Protecting Your Garden from Critters

1.   Plant what they don’t like.

In general, deer and rabbits don’t like plants that have strong scents, spines, prickles or fuzzy/leathery leaves.  Some gardeners suggest oregano, rosemary, rhubarb, asparagus, or garlic, however, what/how much they eat depends a lot on the season, the particular plant, the weather and the availability of other foods.  There are many lists of deer-resistant plants, but the more hungry they are, the less selective they’ll be.

2. Repel with smell and taste.

Repellents discourage them from feeding either because they have a bad taste or a noxious smell.  Rotten eggs, garlic, blood meal and sulfur seem to be the most effective deterrents vs. repellents with a bitter or spicy taste.

Repellents work best as soon as you see deer or rabbit damage. Make sure you follow directions and reapply as recommended. Most gardeners get the best results through consistent applications and by rotating repellents.  If you continue to see damage, switch to a different repellent, or try a frightening device.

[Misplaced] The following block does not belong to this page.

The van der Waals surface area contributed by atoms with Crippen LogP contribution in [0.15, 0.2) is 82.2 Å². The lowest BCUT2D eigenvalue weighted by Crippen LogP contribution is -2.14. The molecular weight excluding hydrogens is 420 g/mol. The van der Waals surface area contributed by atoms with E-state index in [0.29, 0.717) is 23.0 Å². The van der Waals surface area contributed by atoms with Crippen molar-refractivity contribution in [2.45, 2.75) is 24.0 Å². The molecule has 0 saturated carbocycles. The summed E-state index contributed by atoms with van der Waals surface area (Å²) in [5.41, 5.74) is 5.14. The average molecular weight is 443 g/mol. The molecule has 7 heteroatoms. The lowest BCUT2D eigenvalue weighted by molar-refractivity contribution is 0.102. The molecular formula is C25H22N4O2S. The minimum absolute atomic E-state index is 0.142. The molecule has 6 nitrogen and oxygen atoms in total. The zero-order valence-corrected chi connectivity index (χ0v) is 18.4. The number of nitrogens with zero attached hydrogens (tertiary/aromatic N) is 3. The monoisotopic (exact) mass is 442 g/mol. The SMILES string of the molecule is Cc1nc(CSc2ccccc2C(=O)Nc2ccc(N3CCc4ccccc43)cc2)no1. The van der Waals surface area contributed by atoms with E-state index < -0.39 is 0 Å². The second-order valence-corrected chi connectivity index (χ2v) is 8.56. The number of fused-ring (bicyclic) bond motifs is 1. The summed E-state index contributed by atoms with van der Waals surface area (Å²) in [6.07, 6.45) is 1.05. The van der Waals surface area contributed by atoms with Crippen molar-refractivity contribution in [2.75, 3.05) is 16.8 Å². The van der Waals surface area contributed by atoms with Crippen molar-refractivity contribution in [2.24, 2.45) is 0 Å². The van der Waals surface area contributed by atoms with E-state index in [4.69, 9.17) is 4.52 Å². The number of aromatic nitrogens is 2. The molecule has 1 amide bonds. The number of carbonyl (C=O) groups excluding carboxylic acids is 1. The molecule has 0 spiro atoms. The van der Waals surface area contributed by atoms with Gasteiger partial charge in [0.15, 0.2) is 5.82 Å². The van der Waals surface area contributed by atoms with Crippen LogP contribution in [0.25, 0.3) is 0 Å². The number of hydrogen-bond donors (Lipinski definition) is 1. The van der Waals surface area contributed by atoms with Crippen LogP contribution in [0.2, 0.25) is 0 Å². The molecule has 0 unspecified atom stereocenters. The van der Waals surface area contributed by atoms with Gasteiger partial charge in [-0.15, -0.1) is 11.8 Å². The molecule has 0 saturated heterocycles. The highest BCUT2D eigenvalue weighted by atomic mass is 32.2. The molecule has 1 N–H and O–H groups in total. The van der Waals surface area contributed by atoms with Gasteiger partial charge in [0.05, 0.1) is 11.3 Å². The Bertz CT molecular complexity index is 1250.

3. Frighten them away.

Animals are always on the alert for predators (coyotes, wolves, dogs, people) and sudden, unexpected noises will send them running.  Predator urine or dried blood products fall under this category.

Noise/Movement:  The challenge is to keep the critters from becoming accustomed to the noise/movement, so move the devices around to different places in your garden. Try reflective streamers that move in the wind or motion-sensors that send a shot of water in their direction.  A barking dog can be a good  deterrent, but only if it poses a true threat.  Deer and rabbits will ignore non-stop barkers that are corralled or tethered.

4. Create a physical barrier.

Metal fencing is the most permanent and reliable critter-control solution.  An effective fence needs be at least 3’ (rabbits) to 7’ (deer) high staked securely to wood or metal posts, and go all the way to the ground. Put a flashing near the fence base so rabbits can’t sneak under them.  In areas with very severe deer problems, you can add a second fence several feet outside the main fence. Deer generally dislike entering a small, confined area and tend to jump fences only if they see a clear landing spot.

You can also wrap shrubs with black nylon netting or nylon window screening to reduce winter browsing. In the vegetable garden, you can also protect plants from being eaten with a tightly secured layer of garden fabric or shade netting.

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